Thursday, August 25, 2011

Comic Review: The Adventures of Johnny Bunko: the last career guide you'll ever need

I feel like some people just face palmed at seeing the title for this review and I honestly should have when I saw it in the library, complete with "in manga form!" advertising. Honestly I checked it out to see just how bad it could be with the vain hope that it might be halfway decent. I wasn't expecting it to be a good book, I was expecting it to be pretty awful (since, as a general rule of thumb, anything that's advertised as having a "manga art style!" isn't very good) but this ended up being more boring than anything else.

The Adventures of Johnny Bunko: The Last Career Guide You'll Ever Need by Daniel H. Pink
Summary: Johnny Bunko is not happy with his job nor is he any good at it. Thankfully he got some magic chopsticks from a local ramen shop and every time he snaps them apart a fairy like girl appears and gives him advice for how he can make his life better. 

The Good: I can't think of any other "what should I do with my life?" self-help book that uses a fictional story to do it so it gets points for originality. This medium also probably allows it to reach a bigger audience than a regular career guide would and it's a quick read as well. The pacing and organization of the book was logical and it moves at a quick pace so it's not a big time investment either.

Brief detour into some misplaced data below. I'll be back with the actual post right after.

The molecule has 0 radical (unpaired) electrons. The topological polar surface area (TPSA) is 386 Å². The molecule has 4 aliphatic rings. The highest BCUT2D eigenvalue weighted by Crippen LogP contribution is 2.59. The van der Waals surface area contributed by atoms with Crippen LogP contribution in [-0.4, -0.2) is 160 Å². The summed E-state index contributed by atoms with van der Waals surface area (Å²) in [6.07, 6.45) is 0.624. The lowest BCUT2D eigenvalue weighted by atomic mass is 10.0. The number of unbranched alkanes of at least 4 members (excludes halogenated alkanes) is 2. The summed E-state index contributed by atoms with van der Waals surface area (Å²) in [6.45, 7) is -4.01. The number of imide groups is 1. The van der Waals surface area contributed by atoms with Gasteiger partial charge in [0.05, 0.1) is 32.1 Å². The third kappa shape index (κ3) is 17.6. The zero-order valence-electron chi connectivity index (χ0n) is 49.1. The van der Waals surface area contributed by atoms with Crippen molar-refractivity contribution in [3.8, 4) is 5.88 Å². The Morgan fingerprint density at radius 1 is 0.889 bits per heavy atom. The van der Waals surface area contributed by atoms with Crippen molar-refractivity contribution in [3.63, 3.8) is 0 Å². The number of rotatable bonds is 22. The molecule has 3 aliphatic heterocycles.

The Bad: While the advice didn't seem bad (or good to be honest but those are opinions) the plot felt incredibly forced/clunky in order to get to those bits of advice. Johnny felt more like a high school kid than a post-college adult, his lack of maturity in some situations left me going "well of COURSE he's having trouble!" and it was just hard to take this book seriously. It could be because I'm not the target audience but I've enjoyed plenty of other works where I wasn't the target audience.

The Art: When the back cover advertised this story as having "manga style artwork" they meant "generic looking cartoon artwork that looks kinda Japanese-ish" since, as everyone here knows, manga has just as wide a range of art styles as any other art medium. The art is really dull, there are no special quirks, attention to details or anything that would give personality to the art style, practically anyone could imitate it. This book wouldn't have worked the way it did if it wasn't in comic book form, this did give it the freedom to be a piece of fiction talking about a non-fiction topic, but it does hit home just how strange of an idea it was. 

Sorry that tonight's review is a little short but there isn't really much to elaborate on. I thought the book was rather meh, didn't make me want to recommend it to anyone or give me a different outlook on life. Yet it didn't do anything wrong enough to make it bad, it simply exists at my public library and I hope that the next person who picks it up gets more out of it than me. Also, you can't really call it "manga style" if the book reads Western style, just saying. 

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